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The English city of Southend-on-Sea, most often called simply Southend, is situated on the Thames estuary and the North Sea. It is 64 km (40 miles) from London, making it the nearest coastal resort to that city. It attracts millions of tourists to its beaches, gardens, and carnival celebration. Another attraction in Southend is the Southend Pier.Southend has been a popular seaside resort since Princess Charlotte of Wales.

  Southend Pier is the longest pleasure pier in the world, jutting over the Thames Estuary. Seaside spas and resorts were popularized centuries, in the belief that the sun and salt water air were beneficial to one’s health, particularly those suffering from tuberculous and other chest complaints.

  The pier was built during the Victorian Era, a time when people were flocking to seaside resorts and the pier was seen as an additional attraction for those who frequented the resort at Southend.

  The ground along the coast at Southend is largely mudflats, so even when it is high tide, it is not very deep, so large boats cannot stop near the beach during high tide, and during low tide, no boats at all could stop there. Instead, the boats would pass Southend and stop at Margate and other resorts where the waters could be negotiated. In May of 1829, at the request of many proponents of the resort and the area began campaigning to get a pier at Southend to overcome the problem. The official approval was given by Royal Assent in May if 1829, and on 25 July of that same year, Sir William Thompson, the Lord Mayor of London, laid the cornerstone for the pier.

  Finally, in June of 1830 the long-awaited pier was opened. It measured 180 meters (600 feet) long. While it was indeed a pier, it was not long enough to be useful at low tide. It was another three years before it was extended to 580 meters (1,800 feet). In 1846, it was again extended, this time to a length of nearly 1.6 km (1 mile). In 1848, the Southend Pier measured 2.1 km (1.3 miles) long.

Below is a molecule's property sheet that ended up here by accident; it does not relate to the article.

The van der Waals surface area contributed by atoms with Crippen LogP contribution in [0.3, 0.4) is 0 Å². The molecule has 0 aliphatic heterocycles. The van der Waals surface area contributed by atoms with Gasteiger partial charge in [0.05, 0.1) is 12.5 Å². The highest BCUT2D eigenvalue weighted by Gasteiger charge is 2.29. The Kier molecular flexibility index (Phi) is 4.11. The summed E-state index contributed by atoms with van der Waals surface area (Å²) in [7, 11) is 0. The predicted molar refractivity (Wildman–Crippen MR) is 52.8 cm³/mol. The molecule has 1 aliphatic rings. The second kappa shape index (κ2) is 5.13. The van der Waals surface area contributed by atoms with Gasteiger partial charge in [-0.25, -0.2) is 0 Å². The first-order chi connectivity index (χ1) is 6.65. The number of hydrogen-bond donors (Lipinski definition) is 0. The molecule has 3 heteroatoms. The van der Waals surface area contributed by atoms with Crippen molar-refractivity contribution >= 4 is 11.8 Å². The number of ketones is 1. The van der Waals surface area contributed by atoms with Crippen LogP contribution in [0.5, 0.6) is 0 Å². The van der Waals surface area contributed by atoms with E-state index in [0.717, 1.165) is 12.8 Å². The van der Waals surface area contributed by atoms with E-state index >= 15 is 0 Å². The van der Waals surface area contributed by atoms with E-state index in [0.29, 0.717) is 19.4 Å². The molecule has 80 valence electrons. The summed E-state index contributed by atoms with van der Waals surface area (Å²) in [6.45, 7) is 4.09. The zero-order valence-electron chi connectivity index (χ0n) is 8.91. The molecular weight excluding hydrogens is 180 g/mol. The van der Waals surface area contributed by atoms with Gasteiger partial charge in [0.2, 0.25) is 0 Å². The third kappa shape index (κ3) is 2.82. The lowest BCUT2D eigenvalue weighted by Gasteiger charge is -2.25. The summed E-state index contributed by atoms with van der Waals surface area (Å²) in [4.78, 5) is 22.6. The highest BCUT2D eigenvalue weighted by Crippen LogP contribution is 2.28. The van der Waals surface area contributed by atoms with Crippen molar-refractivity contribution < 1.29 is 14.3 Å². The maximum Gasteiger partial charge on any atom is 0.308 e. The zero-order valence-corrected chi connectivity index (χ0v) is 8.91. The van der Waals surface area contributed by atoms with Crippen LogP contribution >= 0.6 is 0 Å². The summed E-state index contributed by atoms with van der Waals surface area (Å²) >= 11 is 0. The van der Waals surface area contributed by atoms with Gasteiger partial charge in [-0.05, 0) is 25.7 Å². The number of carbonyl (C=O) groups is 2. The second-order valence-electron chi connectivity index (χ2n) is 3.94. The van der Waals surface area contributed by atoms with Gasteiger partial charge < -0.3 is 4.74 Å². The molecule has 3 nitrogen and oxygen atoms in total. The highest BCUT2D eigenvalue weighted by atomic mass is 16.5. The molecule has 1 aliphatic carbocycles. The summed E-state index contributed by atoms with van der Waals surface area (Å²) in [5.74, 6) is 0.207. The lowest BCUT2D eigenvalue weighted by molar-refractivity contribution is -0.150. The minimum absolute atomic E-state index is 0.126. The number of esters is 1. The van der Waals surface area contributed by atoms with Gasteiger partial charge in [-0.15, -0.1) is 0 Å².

In 1872, the pier added a horse tramway to get visitors across the pier. The wear and tear on the pier proved to be significant, and construction began on an iron pier in 1887. That summer, the public was able to walk the pier even while it was still being built. The iron pier was finished in 1889. It was a success. So much of a success, in fact, that an extension of this new bridge was needed.

  A single-track railway was instituted in 1890, the first pier railway in England. By the time 1891 rolled around, carriages traversed the pier as well as the pier railway. The extension of the iron pier was finished in November of 1897, and the official opening was two months later. A bandstand was added to the pier, on an upper deck, and several shops were also opened on the upper deck.

  When World War I began, three prison ships were anchored at the pier. One of the ships housed German soldiers captured in France, and the other two housed other prisoners of war, while the pier remained fully open to the public. The ships were moved to camps elsewhere because of safety concerns.

  Southend Pier was closed to the public during World War II, beginning in 1939 when it was used as a mustering point for military convoys as well as becoming Naval Control the estuary. When it reopened in 1945, visitor levels swelled, and in the 1949-1950 season, nearly 6 million visitors enjoyed the pier. In 1959, the pavilion at the shore end of the pier caught fire. More than 500 people were trapped on the other side of the blazing pavilion and were rescued by boats. In 1962, the burnt-out pavilion was replaced by a bowling alley, and in 1976, another fire destroyed a large portion of the pierhead. In 1977, the bowling alley caught fire, and the next year, the railway had to be closed due to safety concerns.

  The pier got a grant to perform badly-needed repairs, which were attained during reconstruction from 1984 through 1986. In the summer of 1995, the bowling alley was victim to another fire, this one destroying it entirely. The pierhead was shut down while 30 meters of track and access to the walkway were shut down for repairs after the fire.

  Yet another fire broke out in October of 2005, this time damaging most of the old pierhead, including the railway station. The Southend lifeboat transported firefighters to the blaze. In 2021, The Prince of Wales and The Duchess of Cornwall, who would be crowned King Charles III and Queen Camilla in the Spring of 2023, visited Southend Pier.



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